Social scientists at The University of Nottingham have come up with a novel way of publicising new research into the role of unqualified healthcare assistants in the hospital care of people with dementia.
They have commissioned a new play by Nottingham-based theatre company ‘Meeting Ground’ as a way of making their findings more accessible to a wide range of people, within the healthcare sector and beyond.
The researchers hope that the play’s messages could help inform future policy towards the training of hospital and care home staff involved in looking after those with dementia. The play has been workshopped this week, and an excerpt will be performed at the Nottingham Playhouse on Friday 22 July to an invited audience from the worlds of theatre, health and academia.
One person in four over the age of 80 is likely to develop dementia which is seen as the greatest single challenge for the health and social care sector. The condition has a major impact on how health services across the world prioritise their budgets, especially with an increasing aging population. In the UK, the number of people with dementia will double to 1.4 million by 2040.
The play commissioned by the researchers is called ‘Inside Out of Mind’. It has been written by actor/playwright Tanya Myers and is directed by Stephen Lowe using a cast of professional actors including the leading film and television actor Maurice Roeves. It focuses on seven patients and their carers and in it, Tanya Myers draws on her personal experiences of dementia, which affected her mother-in-law. She has also used the highly detailed and extensive field notes made by the team of social scientists from the University, led by Professor of mental health and social care, Justine Schneider.
Professor Schneider said: “We wanted Tanya to use our research and its extensive field notes taken in dementia wards as a ‘seed’ to inspire a play about dementia and the caring environment. Our academic study set out to examine the role and function of healthcare assistants (HCAs) who are traditionally low-paid with little or no formal training. The aim was to understand their job, what motivates them and what makes a good carer in relation to the modern ‘ideal’ of ‘person-centred’ dementia care. I think Tanya has managed to create a remarkable and original piece of theatre with genuine echoes of our observations in every character and scene.”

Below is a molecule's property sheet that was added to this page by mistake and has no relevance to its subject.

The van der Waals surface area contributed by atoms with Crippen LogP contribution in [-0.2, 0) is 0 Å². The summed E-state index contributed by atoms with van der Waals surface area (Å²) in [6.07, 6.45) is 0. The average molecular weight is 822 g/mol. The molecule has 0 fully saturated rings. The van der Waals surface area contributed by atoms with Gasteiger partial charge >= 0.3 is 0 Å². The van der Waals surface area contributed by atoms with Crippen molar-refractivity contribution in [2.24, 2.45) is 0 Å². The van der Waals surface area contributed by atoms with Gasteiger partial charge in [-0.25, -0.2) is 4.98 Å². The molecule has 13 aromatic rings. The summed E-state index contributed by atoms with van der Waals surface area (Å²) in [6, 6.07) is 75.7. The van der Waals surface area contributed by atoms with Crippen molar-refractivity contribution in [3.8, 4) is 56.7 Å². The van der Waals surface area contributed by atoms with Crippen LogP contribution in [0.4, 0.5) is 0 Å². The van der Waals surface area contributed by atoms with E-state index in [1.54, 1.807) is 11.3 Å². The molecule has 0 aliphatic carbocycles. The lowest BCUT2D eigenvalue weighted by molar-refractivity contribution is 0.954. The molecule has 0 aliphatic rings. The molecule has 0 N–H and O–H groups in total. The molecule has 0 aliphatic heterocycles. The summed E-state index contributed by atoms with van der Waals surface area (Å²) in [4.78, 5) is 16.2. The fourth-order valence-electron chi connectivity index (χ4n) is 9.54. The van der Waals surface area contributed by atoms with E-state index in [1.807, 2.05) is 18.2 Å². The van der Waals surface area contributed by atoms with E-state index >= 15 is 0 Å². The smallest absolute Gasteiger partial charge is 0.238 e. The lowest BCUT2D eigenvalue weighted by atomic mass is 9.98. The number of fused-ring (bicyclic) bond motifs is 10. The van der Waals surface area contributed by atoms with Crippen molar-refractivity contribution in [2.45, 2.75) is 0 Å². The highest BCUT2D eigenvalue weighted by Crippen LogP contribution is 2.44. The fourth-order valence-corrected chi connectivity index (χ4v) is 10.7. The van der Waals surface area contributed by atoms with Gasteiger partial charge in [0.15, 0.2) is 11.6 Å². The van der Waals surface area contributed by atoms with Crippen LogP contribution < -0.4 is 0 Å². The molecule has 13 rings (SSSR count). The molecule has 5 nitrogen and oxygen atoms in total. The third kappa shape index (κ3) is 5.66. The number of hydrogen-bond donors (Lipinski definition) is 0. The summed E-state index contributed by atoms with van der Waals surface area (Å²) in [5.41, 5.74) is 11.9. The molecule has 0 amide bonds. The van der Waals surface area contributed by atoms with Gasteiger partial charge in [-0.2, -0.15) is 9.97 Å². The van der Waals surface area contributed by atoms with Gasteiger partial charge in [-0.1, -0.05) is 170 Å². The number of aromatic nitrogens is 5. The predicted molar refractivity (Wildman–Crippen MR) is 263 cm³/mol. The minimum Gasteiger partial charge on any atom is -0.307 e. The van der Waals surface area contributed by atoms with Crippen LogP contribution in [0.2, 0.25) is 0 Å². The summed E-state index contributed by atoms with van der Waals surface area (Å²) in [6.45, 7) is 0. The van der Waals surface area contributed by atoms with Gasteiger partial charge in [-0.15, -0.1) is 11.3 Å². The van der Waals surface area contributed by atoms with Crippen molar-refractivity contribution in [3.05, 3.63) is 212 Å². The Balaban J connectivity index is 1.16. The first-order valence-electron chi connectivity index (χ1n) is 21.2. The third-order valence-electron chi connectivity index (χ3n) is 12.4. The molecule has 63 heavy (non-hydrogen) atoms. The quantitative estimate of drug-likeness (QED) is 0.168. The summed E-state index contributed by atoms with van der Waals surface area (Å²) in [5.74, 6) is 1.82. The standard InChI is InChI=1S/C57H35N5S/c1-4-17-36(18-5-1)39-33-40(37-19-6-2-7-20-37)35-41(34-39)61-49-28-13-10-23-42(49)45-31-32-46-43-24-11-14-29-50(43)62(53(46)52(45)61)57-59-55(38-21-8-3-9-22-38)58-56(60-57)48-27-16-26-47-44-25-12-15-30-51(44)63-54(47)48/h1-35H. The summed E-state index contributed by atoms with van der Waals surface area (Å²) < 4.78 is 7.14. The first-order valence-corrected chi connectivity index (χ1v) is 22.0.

Tanya Myers said: “When my mother-in-law was losing her cognitive self, this ignited profound curiosity: What is memory, what is identity? Layers upon layers of her memories, like an onion, peeled away revealing intact moments. She became increasingly preoccupied with these emotionally-charged moments. Was this an effect of trauma? She was driven by a need to keep retelling these stories. I think the birth of character - in terms of writing, is not only a cerebral process; it comes from the heart, finds meaning through relationships; the essence of drama. My aspiration is that this play will raise awareness and help to dispel fear in regards to dementia.”
Artistic Director of Meeting Ground Theatre and playwright, Dr. Stephen Lowe added: “Tanya’s work on this extraordinary play was inspired by her close contact and support for my own mother in her final days. She has brought the same compassion and insight to her writing as she shared with Minnie- to whom the play is dedicated. I am proud to be part of the team realising her vision. When I was presented with the original work research it seemed to be the perfect inspiration to begin to look at a world of people, staff and patients, who are locked away 'inside/out of mind'.
The University research was originally funded by the National Institute for Health Research Service Delivery and Organisation programme. It took the form of ‘participant observation’ by three researchers who worked for four months as part-time, supernumerary HCAs in three dementia care wards within one mental health Trust. Regular staff were aware of the research being carried out and many spoke directly about their role to the researchers, who also conducted individual interviews with staff and focus groups with family carers of people with dementia, as well as ‘mapping’ techniques which analysed the logistics of dementia care on the ward.
The research found that health care assistants are in reality skilled workers who make a distinctive contribution to the care experienced by patients with dementia and whose capabilities directly affect the quality of that care. This has implications for acute, as well as specialist, hospital provision and may also be applicable to residential and nursing home settings where health care assistants make up the vast majority of staff.
The research also identified nine areas which it recommends should be examined by the NHS in re-evaluating the role of health care assistants in dementia care in the UK. The issues raised have important implications for managers of HCAs for the planning and development of the workforce, and for the implementation of the NHS Constitution staff pledges.
‘Inside Out of Mind’ by Tanya Myers will be the focus of a new Managed Innovation Network in the University’s Institute of Mental Health. The Network aims to promote the play’s future production as part of the dissemination of the research. The theatre workshop has been funded by the Institute as well as the Nottinghamshire Healthcare NHS Trust and Collaboration for Leadership in Applied Health Research and Care - Nottinghamshire, Derbyshire and Lincolnshire (CLAHRC-NDL).
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